Early February 2017 bopping fortnight’s favorites

Howdy, folks ! This is the third fortnight’s favorites selection for 2017, and as usual many a not-so-known artist or recording.

I will focus on a steel guitarist from way up North, TINY MURPHY, originally from Kentucky. He cut with his Bar 69 Boys two discs on the Chicago blues label United, a fact not so uncommon for the era (early ’50s) when small specialized labels didn’t hesitate to « cross » the invisible barrier between Hillbilly and Rhythm’n’Blues. United (founded by a Lou Simpkins) had in its stable several well-known artists like Roosevelt Sykes, Robert Nighthawk or Tab Smith and Jimmy Forrest. Tiny Murphy would cut 4 sides late 1952 for them, whose 3 are here. Vocally same, as Murphy sings in a semi-spoken style, very usual at this time ; jazzy sounding for « It’s all your fault » (# 132) and « Nicotine fits ». The latter was a ‘cover’ of Ramblin’ Jimmie Dolan who had issued May 1952 his original version on Capitol 2244. Then an instrumental, « Hot steel » (# 136) is a fast showcase for Murphy, who evokes various steel guitar virtuosi of the era, without forgetting himself ! Enclosed is a rare French issue coupling “Nicotine fits boogie” and “Hot steel boogie“, much rarer than the original United U.S. counterpart..

united 132 tiny murphy it's all your faultIt’s all your faultunited 1140 tiny murphy - nicotine fits (12-52)united 136 tiny murphy - hot steel

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Nicotine fits

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r' jimmie dolan (meillure)

Ramblin’ Jimmie DolanNicotine fits

downloadcapitol 2244 ramblin-jimmie-dolan-nicotine-fitsr' jimmie dolan (meillure)ramblin'  jimmie dolan pic

Hot steel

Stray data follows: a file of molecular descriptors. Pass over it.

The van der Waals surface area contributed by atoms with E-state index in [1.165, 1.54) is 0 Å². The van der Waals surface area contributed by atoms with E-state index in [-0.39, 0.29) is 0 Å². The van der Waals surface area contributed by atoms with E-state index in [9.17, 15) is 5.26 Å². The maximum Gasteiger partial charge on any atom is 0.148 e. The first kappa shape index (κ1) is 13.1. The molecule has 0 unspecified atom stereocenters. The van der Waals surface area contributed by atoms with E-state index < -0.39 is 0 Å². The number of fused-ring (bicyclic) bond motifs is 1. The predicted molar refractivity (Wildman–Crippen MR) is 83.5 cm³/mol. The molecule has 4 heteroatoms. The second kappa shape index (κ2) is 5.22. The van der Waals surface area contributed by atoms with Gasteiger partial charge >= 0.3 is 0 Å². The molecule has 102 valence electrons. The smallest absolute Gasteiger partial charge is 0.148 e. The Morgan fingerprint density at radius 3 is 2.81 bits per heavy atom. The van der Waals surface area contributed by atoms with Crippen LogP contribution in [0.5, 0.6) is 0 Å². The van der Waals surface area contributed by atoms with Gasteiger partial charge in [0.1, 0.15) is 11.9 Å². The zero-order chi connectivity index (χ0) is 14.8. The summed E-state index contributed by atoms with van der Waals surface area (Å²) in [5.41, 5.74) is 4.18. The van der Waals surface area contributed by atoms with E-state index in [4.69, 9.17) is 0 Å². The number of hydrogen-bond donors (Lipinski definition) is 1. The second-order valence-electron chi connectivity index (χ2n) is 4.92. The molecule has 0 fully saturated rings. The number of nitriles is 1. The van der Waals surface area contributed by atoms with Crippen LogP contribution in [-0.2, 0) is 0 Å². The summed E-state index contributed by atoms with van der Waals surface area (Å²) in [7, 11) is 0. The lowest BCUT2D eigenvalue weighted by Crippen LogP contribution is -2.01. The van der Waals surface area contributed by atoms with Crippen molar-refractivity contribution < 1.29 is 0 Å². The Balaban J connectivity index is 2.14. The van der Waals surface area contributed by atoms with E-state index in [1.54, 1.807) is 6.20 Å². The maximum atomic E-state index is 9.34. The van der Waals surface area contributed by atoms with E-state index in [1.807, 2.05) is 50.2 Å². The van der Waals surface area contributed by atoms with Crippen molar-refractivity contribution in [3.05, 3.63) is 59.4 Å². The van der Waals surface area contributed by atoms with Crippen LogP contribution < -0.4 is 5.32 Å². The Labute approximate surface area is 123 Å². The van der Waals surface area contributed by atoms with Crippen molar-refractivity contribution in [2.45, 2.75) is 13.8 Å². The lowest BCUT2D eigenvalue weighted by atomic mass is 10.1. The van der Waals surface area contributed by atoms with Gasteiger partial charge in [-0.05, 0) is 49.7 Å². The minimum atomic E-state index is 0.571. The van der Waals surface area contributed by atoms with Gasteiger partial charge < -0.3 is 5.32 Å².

downloadvogue 3294 tiny murphy - nicotine fits boogievogue 3294 tiny murphy - hot steel boogie

We found Tiny Murphy later on the Ronel label (# 109) in the same style for « 42 », while the flipside « I just can’t imagine » is a bit crooning, with an accordion backing (1954). After this issue, the track goes cold. One more detail : Tiny Murphy was steel player for Dolph Hewitt at an  tiny-murphy-42-unknown occasion.
42

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In April 2016, there was a selection of TOMMY RIDDLE (« Rayford line » on the Staircase label, from 1961). Today there’s an earlier track cut in Portsmouth, VA, with his Melody Boys for the Cactus label (#108B) , « When you kiss me darling ». All is said with the mention on the label : « Vocal with Hillbilly swing ».

“When you kiss me darling”

downloadtommy riddle - when you kiss me darling
I’ve got a little time for loving

downloadbill guyton I've got a little time for loving
Then a 1956 medium-paced Hillbilly bopper by BILL GUYTON & the Tennessee Playboys on the Pride label (# 3000) « I’ve got a little time for loving », out of Tennessee. Fine piano and steel backing over a convincing vocal. Alas, the track is incomplete, cut @ 1’52 », taken from « HillbillyBoogie1 » Youtube chain.

Finally a Starday custom from New York on the Reed (# 802) label (not the Alabama one) : BILL LOOP and his Seneca Indian Boys and «My Foolish heart » has a rural sound and a nice vocal. Disc from September 1959.